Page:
Arts & Entertainment, etc. and Corporate Philanthropy and Arts Funding and Music and Arts/Culture and Philanthropy

Chase foundation decides to stop funding violin competition

March 23, 2009
Screech. Worse than busting a string mid-performance, the International Violin Competition of Indianapolis lost a major corporate gift less than two years from curtain time.

The world-renowned instrumental throw-down is looking to replace more than $25,000 in corporate support from the J.P. Morgan Chase Foundation.

The competition, a $4 million event, is held every four years. The next wave of aspiring maestros is scheduled to hit Indy in September 2010.

"Chase has been a major corporate supporter for many years, going all the way back to 1982 with Indiana National Bank," Executive Director Glen Kwok said. The competition was founded in 1982 by concert violinist and Indiana University faculty member Josef Gingold.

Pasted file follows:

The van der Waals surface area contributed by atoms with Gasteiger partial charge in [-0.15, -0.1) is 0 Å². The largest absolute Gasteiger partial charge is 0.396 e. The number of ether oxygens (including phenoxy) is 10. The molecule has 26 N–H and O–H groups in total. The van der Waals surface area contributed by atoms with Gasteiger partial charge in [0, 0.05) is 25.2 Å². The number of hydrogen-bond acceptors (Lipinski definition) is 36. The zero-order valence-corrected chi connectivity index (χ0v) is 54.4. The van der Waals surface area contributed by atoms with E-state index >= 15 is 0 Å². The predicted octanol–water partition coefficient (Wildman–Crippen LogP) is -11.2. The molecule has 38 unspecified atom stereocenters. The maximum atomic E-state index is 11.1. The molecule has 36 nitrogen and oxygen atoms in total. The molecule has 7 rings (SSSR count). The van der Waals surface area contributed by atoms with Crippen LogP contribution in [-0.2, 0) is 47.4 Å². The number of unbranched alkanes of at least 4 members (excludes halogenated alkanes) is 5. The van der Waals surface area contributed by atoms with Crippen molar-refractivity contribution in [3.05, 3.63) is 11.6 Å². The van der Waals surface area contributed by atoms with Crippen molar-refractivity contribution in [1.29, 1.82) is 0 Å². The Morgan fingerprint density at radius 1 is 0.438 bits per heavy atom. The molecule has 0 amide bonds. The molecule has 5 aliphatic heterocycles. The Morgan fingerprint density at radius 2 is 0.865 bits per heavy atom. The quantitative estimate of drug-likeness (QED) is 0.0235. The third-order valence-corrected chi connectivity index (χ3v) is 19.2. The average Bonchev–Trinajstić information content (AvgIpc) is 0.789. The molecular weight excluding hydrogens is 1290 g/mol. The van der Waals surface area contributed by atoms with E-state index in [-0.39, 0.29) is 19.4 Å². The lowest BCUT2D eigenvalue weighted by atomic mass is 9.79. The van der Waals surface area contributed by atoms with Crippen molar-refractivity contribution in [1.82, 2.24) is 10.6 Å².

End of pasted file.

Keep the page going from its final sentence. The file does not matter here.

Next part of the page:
In recent years, the New York-based Chase foundation has refocused its giving on economic and community development.

"It's actually been going down that road for, I would say, five to eight years, but even more so the last two years," spokeswoman Nancy Norris said.

Last year in Indiana, Chase doled out $2 million. Norris said the amount given last year didn't decrease, but the number of grants has shrunk from about 500 to about 100.

Kwok said Chase's gift was much larger than its $25,000 amount suggests. The organization had only about a half dozen corporate supporters, he said. "That's why it's very significant for us."

While courting individual donors, Kwok is also making contingency plans. He said it's difficult to scale back a quadrennial event, especially one that has set the standard worldwide.

"Many, many competitions in the world have used 'The Indianapolis' as a model," he said.
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